The challenge is that if House Republicans insist on a much more aggressive regulatory rollback, it probably won’t be acceptable to moderate Democrats in the Senate, where 60 votes are needed for passage.
Analysts at the financial services firm Keefe, Bruyette & Woods gave the banking bill an 80 percent chance of being passed eventually, although House Republicans could still scuttle it if they overreach.
“It would be the greatest irony if House Republicans wind up killing the bill and doing what Senator Elizabeth Warren could not,” the analysts wrote in a note to clients.
Ms. Warren, an opponent of loosening bank rules, has publicly criticized her Democratic colleagues who supported the Senate legislation. Liberal interest groups, such as the Progressive Change Campaign Committee, are planning to unveil online advertisements in the coming days accusing senators who supported the legislation of voting with Wall Street and against working families.
Some Democratic leaders worry that such tactics might endanger the seats of senators up for re-election this year in states that Mr. Trump carried in 2016.
Republicans have been watching the infighting among Democrats with a quiet sense of glee.
And while congressional Republicans are pushing to broaden the Senate legislation, they are shelving some of their previous priorities for the sake of expediency.
Mr. Hensarling, for instance, has long wanted to dismantle the Consumer Financial Protection Bureau, the brainchild of Ms. Warren. But on Thursday he signaled that he wouldn’t insist on that being included in the current legislation.
“I vote for a lot of things I’m not comfortable with,” Mr. Hensarling said. “Right now, I’m very happy” with the bureau under Mick Mulvaney, the acting director, who has vowed to soften the agency’s approach to the banking industry.
He has stayed in close contact with his father, often defending the Trump administration on Twitter and in interviews on Fox News, and he recently campaigned in Pennsylvania for the Republican candidate in a special election.
Last month, Vanessa Trump and her mother were hospitalized as a precaution after opening an envelope containing a white powdery substance that was later determined to be cornstarch, police officials said. A Massachusetts man was charged with sending the threatening letter. “No one should ever have to deal with this kind of sickening behavior,” Donald Trump Jr. said on Twitter about the episode.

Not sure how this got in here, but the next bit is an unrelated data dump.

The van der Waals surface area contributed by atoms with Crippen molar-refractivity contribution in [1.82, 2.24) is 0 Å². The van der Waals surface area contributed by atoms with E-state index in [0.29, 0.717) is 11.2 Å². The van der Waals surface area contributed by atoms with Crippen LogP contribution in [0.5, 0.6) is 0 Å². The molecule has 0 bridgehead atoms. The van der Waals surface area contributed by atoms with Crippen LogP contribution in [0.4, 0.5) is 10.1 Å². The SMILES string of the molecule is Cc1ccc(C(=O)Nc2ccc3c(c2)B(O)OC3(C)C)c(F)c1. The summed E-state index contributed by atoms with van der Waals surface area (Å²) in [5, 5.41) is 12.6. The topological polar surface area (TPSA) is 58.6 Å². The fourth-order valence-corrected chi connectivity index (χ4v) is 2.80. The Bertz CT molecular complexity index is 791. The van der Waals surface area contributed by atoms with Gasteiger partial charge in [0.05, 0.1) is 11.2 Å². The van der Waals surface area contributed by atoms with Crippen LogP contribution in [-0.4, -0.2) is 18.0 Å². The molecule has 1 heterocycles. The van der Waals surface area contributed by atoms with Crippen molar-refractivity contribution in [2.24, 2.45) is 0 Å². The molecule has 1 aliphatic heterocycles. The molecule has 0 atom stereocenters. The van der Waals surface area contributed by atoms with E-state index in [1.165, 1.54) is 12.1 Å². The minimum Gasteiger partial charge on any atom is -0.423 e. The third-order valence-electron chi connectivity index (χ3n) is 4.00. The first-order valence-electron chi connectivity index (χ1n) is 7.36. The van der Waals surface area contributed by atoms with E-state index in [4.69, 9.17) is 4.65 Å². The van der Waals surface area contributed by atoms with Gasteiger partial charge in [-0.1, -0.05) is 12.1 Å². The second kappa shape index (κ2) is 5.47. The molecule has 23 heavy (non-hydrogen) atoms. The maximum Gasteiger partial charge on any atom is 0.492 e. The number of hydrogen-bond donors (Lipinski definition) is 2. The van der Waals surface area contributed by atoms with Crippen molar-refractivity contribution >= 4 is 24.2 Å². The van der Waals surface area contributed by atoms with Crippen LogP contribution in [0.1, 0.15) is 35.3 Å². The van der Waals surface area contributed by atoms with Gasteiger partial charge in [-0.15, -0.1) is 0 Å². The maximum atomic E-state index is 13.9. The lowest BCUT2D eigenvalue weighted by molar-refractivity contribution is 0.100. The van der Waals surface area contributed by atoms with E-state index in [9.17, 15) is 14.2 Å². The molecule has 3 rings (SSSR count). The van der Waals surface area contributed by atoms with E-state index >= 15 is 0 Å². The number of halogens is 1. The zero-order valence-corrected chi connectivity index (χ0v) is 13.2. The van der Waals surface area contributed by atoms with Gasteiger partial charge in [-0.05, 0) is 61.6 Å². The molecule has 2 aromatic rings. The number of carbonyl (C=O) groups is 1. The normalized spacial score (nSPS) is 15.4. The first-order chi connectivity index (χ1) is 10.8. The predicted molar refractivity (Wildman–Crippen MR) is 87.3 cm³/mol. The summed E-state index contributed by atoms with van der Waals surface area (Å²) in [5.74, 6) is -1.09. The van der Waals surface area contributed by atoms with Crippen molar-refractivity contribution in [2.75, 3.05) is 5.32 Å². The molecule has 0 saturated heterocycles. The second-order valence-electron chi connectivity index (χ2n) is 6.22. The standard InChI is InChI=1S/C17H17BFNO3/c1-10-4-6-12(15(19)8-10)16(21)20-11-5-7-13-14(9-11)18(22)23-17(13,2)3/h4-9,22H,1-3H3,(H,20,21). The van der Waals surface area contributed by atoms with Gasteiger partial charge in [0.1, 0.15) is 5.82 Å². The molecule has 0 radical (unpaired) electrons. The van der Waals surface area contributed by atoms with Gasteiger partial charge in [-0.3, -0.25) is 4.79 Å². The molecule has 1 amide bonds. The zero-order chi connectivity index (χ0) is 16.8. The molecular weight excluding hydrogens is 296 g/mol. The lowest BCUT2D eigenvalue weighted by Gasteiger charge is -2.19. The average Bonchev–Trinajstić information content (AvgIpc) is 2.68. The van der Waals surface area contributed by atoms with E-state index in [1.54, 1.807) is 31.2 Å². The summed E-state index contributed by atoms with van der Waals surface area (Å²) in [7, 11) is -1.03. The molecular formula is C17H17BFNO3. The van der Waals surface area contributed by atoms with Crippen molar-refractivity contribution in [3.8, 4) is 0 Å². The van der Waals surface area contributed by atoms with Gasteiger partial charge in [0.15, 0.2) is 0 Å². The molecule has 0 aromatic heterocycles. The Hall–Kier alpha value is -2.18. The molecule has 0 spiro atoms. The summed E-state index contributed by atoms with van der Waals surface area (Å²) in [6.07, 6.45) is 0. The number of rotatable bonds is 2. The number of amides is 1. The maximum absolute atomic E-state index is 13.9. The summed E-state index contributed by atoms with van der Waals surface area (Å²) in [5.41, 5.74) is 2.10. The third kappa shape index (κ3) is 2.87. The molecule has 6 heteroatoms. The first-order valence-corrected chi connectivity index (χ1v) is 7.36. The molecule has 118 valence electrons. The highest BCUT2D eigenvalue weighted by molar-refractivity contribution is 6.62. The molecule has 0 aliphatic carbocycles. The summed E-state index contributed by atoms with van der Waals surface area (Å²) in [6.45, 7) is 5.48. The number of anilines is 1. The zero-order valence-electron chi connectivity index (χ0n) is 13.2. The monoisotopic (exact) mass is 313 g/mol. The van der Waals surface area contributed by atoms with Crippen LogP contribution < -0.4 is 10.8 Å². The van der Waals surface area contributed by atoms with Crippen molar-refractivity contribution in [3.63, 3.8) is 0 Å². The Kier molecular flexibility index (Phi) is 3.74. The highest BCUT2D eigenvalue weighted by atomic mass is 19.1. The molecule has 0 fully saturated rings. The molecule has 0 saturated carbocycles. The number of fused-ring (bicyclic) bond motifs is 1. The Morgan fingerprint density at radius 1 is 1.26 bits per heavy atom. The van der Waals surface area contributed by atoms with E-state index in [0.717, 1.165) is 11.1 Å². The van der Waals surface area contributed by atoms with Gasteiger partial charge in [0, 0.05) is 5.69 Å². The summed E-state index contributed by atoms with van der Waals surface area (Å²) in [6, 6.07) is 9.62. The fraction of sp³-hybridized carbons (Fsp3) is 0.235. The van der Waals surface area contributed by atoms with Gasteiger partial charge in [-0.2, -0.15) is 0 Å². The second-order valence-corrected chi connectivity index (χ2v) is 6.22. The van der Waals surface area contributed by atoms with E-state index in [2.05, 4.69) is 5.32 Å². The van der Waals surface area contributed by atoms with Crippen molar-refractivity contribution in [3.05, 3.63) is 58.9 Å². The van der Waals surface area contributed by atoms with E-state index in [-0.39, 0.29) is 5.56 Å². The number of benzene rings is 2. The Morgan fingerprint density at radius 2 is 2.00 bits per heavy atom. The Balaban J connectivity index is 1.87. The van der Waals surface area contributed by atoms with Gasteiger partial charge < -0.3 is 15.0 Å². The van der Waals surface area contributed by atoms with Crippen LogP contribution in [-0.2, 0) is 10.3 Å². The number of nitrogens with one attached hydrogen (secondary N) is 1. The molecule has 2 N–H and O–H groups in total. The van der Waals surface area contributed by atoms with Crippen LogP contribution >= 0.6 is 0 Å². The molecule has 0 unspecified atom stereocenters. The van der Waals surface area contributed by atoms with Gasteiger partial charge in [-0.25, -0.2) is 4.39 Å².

A onetime model with the Wilhelmina agency, Ms. Trump was raised on the Upper East Side of Manhattan and once dated the actor Leonardo DiCaprio. At the time of their engagement, Mr. Trump accepted a ring from the Bailey Banks & Biddle jewelry store in Short Hills, N.J., in exchange for publicity, recreating his proposal in a New Jersey mall.
The two were married 10 months after Donald J. Trump married the former model Melania Knauss. In an interview last year with The Times, Donald Trump Jr. said a romantic evening with his wife included dinner at home (he likes to cook) and, perhaps, a movie. He tweeted about when his wife “took/dragged” him to see “Fifty Shades Darker.” (He didn’t love it.)
Using her Twitter account with the handle @MrsVanessaTrump, Ms. Trump frequently retweeted her husband’s posts pertaining to family life, many of which include photographs of their weekends in the Catskills. But her tweets about him appeared to stop in June 2017. The last tweet referring to her husband was a family portrait in which she wished the president a happy birthday.
Mr. Trump, who is active on Instagram, has posted mostly photos of him and his children in recent months. The last photograph with his wife was a photo of the family in February, when they were in Palm Beach celebrating a son’s birthday.
The Justice Department’s move to block the deal in November took Wall Street and the entertainment industry by surprise. Many executives and lawyers thought President Trump’s administration would usher in a hands-off approach to antitrust enforcement, despite Mr. Trump’s criticism of the deal on the campaign trail.
In recent weeks, though, the judge overseeing the case, Richard Leon of the United States District Court of the District of Columbia, has rejected moves by AT&T to inject politics into the arguments.
Unless the two sides settle — and there have been no signs of that happening — the trial is expected to showcase two starkly different visions of the country’s video future. Drama is also in the cards: Executives from AT&T and Time Warner, as well as competing cable, satellite, tech and media firms, are expected to take the stand over the course of several weeks — and possibly reveal details about the inner workings of the industry.
The Justice Department argues that the merged company’s combination of distribution and content would give it too much leverage in negotiations with the rest of the industry. It also says that the new company would demand higher licensing fees from other cable and satellite firms for what the government calls “must-watch” programming. Those higher charges would immediately trickle down to consumers at an estimated cost of 45 cents a month, or a combined $436 million annually for cable and satellite subscribers, the agency said.